Ernest Hemingway and China’s Wings


As noted in yesterday’s “Boxer Uprising” post featuring Mickey Hahn, Hugh Woods, and Ernest Hemingway, Ernest Hemingway spent time with CNAC in late 1940 and early 1941, and he was so impressed with what the airline accomplished that he gave the CNAC pilots a plug in his posthumous novel, Islands in the Stream, pp. 289, when the book’s main character, Thomas Hudson, is musing about the time he’d spent in Asia with “Hong Kong millionaires,” including “about six pilots for the Chinese National Aviation Company [sic], who were making fabulous money and earning all of it and more.”

 

I couldn’t fit the Hemingway anecdotes into China’s Wings, but it’s great to know that Ernest Hemingway admired the CNAC pilots as much as I do. My best guess as to the six pilots Hemingway was referring to is Hugh Woods, Chuck Sharp, Hal Sweet, Bob Pottschmidt, Billy MacDonald, and Frank Higgs.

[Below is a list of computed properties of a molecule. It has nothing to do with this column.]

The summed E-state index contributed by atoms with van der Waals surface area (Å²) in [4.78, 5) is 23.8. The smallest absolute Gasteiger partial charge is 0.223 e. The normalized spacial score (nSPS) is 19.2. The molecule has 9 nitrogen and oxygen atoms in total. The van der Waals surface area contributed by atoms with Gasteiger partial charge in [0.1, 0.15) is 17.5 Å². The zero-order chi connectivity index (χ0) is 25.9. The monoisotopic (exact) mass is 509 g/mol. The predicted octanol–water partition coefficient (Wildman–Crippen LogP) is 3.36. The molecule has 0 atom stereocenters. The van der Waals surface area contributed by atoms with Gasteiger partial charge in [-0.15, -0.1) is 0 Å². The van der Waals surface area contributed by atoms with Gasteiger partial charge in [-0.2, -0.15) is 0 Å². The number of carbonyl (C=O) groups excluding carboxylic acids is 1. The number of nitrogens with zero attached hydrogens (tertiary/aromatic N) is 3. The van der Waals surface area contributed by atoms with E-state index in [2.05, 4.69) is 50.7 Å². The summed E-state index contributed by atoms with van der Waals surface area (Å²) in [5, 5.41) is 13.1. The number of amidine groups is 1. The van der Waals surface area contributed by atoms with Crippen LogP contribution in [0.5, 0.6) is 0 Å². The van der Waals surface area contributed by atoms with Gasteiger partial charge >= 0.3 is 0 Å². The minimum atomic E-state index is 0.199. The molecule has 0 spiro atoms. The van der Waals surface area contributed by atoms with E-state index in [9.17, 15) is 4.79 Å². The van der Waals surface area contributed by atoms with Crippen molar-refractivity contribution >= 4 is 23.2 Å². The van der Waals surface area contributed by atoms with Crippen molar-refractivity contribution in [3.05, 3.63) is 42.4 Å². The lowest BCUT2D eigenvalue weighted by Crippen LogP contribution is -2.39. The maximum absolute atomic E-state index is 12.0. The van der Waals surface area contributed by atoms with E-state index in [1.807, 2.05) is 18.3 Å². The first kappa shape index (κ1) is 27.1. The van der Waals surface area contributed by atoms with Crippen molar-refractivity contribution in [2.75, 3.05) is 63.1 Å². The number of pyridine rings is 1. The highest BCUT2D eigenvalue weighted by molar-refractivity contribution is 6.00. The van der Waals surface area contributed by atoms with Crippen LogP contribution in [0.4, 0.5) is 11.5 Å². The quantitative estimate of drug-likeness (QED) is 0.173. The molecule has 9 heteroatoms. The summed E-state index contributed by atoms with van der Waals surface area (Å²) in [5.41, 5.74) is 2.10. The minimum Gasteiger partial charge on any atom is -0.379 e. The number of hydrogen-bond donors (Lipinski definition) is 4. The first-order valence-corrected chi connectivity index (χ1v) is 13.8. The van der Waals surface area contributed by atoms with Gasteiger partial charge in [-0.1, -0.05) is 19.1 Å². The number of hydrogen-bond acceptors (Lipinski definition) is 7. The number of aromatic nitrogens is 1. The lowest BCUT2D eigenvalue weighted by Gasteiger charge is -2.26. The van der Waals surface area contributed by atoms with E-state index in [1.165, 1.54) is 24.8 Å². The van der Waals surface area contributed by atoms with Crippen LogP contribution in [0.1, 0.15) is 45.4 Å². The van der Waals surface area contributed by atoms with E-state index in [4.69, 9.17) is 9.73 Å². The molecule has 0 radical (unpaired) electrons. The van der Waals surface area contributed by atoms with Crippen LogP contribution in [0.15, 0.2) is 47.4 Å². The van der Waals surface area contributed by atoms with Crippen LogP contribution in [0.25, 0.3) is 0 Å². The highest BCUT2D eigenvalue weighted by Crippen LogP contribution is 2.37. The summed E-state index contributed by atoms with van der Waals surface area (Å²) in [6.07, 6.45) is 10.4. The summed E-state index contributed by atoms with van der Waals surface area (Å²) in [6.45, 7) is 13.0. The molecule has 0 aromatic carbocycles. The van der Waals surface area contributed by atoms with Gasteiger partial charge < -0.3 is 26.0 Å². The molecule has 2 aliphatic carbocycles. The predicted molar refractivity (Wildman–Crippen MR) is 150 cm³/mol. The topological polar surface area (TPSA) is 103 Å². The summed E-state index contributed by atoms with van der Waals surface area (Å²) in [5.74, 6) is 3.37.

And here’s “All Right, Mickey, but why a Limey?

 

This entry was posted in Book & Movie Reviews, China's Wings, Reading, Writing, and Research and tagged . Bookmark the permalink.

4 Responses to Ernest Hemingway and China’s Wings

  1. Pingback: Emily Hahn, Martha Gellhorn, Ernest Hemingway, China’s Wings, and The Boxer Uprising | Gregory Crouch

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  4. Pingback: Ernest Hemingway and China’s Wings in the South China Morning Post | Gregory Crouch

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